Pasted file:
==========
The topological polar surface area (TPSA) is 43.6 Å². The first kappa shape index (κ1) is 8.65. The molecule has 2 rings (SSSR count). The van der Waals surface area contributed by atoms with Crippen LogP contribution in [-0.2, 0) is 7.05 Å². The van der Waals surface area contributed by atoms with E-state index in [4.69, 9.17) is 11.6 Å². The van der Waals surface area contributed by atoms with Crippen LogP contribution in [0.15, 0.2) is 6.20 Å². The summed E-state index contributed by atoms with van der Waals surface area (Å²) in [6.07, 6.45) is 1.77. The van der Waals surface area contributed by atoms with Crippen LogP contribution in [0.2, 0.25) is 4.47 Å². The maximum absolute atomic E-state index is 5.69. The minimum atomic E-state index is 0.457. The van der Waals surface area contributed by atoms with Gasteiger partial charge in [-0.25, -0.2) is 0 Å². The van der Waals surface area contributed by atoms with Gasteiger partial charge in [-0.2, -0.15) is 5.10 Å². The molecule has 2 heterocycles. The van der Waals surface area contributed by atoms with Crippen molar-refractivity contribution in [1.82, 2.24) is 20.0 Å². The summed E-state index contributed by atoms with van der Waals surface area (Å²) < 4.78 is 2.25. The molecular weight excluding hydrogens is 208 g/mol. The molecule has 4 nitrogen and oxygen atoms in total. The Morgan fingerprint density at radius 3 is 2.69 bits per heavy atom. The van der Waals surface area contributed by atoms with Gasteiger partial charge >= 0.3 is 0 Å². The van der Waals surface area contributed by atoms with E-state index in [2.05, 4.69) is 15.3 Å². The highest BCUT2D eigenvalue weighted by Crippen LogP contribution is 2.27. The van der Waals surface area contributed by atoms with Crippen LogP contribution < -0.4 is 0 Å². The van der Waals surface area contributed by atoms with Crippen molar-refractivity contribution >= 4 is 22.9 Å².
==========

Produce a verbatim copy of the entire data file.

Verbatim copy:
The topological polar surface area (TPSA) is 43.6 Å². The first kappa shape index (κ1) is 8.65. The molecule has 2 rings (SSSR count). The van der Waals surface area contributed by atoms with Crippen LogP contribution in [-0.2, 0) is 7.05 Å². The van der Waals surface area contributed by atoms with E-state index in [4.69, 9.17) is 11.6 Å². The van der Waals surface area contributed by atoms with Crippen LogP contribution in [0.15, 0.2) is 6.20 Å². The summed E-state index contributed by atoms with van der Waals surface area (Å²) in [6.07, 6.45) is 1.77. The van der Waals surface area contributed by atoms with Crippen LogP contribution in [0.2, 0.25) is 4.47 Å². The maximum absolute atomic E-state index is 5.69. The minimum atomic E-state index is 0.457. The van der Waals surface area contributed by atoms with Gasteiger partial charge in [-0.25, -0.2) is 0 Å². The van der Waals surface area contributed by atoms with Gasteiger partial charge in [-0.2, -0.15) is 5.10 Å². The molecule has 2 heterocycles. The van der Waals surface area contributed by atoms with Crippen molar-refractivity contribution in [1.82, 2.24) is 20.0 Å². The summed E-state index contributed by atoms with van der Waals surface area (Å²) < 4.78 is 2.25. The molecular weight excluding hydrogens is 208 g/mol. The molecule has 4 nitrogen and oxygen atoms in total. The Morgan fingerprint density at radius 3 is 2.69 bits per heavy atom. The van der Waals surface area contributed by atoms with Gasteiger partial charge >= 0.3 is 0 Å². The van der Waals surface area contributed by atoms with E-state index in [2.05, 4.69) is 15.3 Å². The highest BCUT2D eigenvalue weighted by Crippen LogP contribution is 2.27. The van der Waals surface area contributed by atoms with Crippen LogP contribution < -0.4 is 0 Å². The van der Waals surface area contributed by atoms with Crippen molar-refractivity contribution >= 4 is 22.9 Å².